Hardwood flooring should be delivered to site kiln dried at between 6 and 8% moisture content. Your subfloor should be within 4% moisture content of the hardwood flooring. Plywood is usually at 12% when purchased from a warehouse that protects its inventory from the elements (Always check that the plywood you are buying is dry). If for example you install the Hardwood Flooring at 8% moisture content over a plywood subfloor that is 14% it is likely that the hardwood will cup (see diagram below).

The diagram shows moisture migrating through plywood and into hardwood. The hardwood swells at the bottom first which changes the shape of the boards (cupping). Moisture can be removed by drying the surrounding environment and allowing the flooring a chance to flatten out. Only when the plywood, hardwood and surrounding spaces test dry should sanding be considered.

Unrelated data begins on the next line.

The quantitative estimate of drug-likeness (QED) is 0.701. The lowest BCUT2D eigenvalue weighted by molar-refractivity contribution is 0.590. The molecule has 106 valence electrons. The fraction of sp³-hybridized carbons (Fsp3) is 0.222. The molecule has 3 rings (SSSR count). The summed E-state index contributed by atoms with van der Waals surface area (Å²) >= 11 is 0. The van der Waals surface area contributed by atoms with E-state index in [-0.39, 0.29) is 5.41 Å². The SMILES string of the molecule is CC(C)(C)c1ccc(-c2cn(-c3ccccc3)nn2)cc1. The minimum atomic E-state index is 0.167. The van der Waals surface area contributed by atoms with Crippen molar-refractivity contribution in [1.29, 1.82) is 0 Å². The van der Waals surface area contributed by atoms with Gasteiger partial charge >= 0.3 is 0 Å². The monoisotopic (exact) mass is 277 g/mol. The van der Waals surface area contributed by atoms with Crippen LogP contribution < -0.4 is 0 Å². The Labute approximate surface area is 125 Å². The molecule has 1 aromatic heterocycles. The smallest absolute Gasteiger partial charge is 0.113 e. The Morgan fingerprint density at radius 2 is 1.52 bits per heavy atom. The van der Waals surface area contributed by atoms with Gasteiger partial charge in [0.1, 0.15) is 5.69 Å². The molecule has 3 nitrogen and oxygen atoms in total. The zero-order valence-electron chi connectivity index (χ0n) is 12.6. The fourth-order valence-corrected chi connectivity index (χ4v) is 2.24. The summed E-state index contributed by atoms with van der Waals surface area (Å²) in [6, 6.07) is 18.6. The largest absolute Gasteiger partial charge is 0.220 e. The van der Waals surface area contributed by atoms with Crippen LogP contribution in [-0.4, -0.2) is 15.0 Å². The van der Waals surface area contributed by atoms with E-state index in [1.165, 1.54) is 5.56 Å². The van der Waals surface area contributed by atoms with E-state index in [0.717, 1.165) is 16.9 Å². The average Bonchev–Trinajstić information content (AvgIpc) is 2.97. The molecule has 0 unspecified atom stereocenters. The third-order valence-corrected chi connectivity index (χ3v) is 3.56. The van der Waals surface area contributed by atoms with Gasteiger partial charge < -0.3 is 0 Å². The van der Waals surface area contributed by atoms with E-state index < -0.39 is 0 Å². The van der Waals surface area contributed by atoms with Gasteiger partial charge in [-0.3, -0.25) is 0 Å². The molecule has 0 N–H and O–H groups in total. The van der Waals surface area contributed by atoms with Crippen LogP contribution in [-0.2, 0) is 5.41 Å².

It does not take much moisture to make the floor cup significantly, for example: If you hold the prongs of a moisture meter to the skin of your hand the meter will register approximately 28% (Remember, with hardwood at 8% and plywood at 14% the floor will cup).

Sleepers are subject to the same rules. Concrete must also be tested to confirm the slab’s moisture levels are within 4% of the Hardwood Flooring. Concrete dries, under good drying conditions, at an approximate rate of 1″ per month (no radiant heat). If the slab is 4″ , or more, thick the dry time will slow down.

Numbers mentioned are approximate and may vary from site to site. This information is a guideline only.